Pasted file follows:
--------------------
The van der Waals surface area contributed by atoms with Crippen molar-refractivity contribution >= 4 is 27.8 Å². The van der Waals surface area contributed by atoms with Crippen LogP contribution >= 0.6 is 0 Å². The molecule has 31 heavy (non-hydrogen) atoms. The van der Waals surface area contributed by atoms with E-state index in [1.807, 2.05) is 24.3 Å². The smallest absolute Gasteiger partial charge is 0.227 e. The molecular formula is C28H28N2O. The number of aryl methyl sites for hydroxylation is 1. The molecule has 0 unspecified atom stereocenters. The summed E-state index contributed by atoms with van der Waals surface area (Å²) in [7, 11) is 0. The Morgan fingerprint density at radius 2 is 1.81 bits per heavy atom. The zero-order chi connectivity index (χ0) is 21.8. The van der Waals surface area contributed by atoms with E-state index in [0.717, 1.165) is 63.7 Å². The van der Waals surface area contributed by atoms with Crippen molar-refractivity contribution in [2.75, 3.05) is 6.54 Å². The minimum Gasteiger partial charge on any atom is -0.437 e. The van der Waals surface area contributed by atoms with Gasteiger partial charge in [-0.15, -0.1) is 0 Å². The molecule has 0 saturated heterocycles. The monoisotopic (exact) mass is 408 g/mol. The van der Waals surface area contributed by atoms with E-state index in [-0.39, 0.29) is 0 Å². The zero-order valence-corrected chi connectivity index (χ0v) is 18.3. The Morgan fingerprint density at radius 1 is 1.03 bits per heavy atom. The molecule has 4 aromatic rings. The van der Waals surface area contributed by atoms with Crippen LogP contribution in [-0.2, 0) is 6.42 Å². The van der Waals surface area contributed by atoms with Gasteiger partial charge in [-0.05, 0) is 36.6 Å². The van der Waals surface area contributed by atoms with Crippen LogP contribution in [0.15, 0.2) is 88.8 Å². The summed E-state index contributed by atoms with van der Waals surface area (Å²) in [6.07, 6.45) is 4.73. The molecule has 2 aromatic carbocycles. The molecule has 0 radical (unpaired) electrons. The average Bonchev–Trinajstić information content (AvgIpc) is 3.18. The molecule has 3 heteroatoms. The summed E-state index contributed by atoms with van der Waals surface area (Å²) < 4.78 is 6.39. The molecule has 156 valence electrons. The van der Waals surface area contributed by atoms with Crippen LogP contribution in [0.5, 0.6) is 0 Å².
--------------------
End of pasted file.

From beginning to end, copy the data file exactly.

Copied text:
The van der Waals surface area contributed by atoms with Crippen molar-refractivity contribution >= 4 is 27.8 Å². The van der Waals surface area contributed by atoms with Crippen LogP contribution >= 0.6 is 0 Å². The molecule has 31 heavy (non-hydrogen) atoms. The van der Waals surface area contributed by atoms with E-state index in [1.807, 2.05) is 24.3 Å². The smallest absolute Gasteiger partial charge is 0.227 e. The molecular formula is C28H28N2O. The number of aryl methyl sites for hydroxylation is 1. The molecule has 0 unspecified atom stereocenters. The summed E-state index contributed by atoms with van der Waals surface area (Å²) in [7, 11) is 0. The Morgan fingerprint density at radius 2 is 1.81 bits per heavy atom. The zero-order chi connectivity index (χ0) is 21.8. The van der Waals surface area contributed by atoms with E-state index in [0.717, 1.165) is 63.7 Å². The van der Waals surface area contributed by atoms with Crippen molar-refractivity contribution in [2.75, 3.05) is 6.54 Å². The minimum Gasteiger partial charge on any atom is -0.437 e. The van der Waals surface area contributed by atoms with Gasteiger partial charge in [-0.15, -0.1) is 0 Å². The molecule has 0 saturated heterocycles. The monoisotopic (exact) mass is 408 g/mol. The van der Waals surface area contributed by atoms with E-state index in [-0.39, 0.29) is 0 Å². The zero-order valence-corrected chi connectivity index (χ0v) is 18.3. The Morgan fingerprint density at radius 1 is 1.03 bits per heavy atom. The molecule has 4 aromatic rings. The van der Waals surface area contributed by atoms with Crippen LogP contribution in [-0.2, 0) is 6.42 Å². The van der Waals surface area contributed by atoms with Gasteiger partial charge in [-0.05, 0) is 36.6 Å². The van der Waals surface area contributed by atoms with Crippen LogP contribution in [0.15, 0.2) is 88.8 Å². The summed E-state index contributed by atoms with van der Waals surface area (Å²) in [6.07, 6.45) is 4.73. The molecule has 2 aromatic carbocycles. The molecule has 0 radical (unpaired) electrons. The average Bonchev–Trinajstić information content (AvgIpc) is 3.18. The molecule has 3 heteroatoms. The summed E-state index contributed by atoms with van der Waals surface area (Å²) < 4.78 is 6.39. The molecule has 156 valence electrons. The van der Waals surface area contributed by atoms with Crippen LogP contribution in [0.5, 0.6) is 0 Å².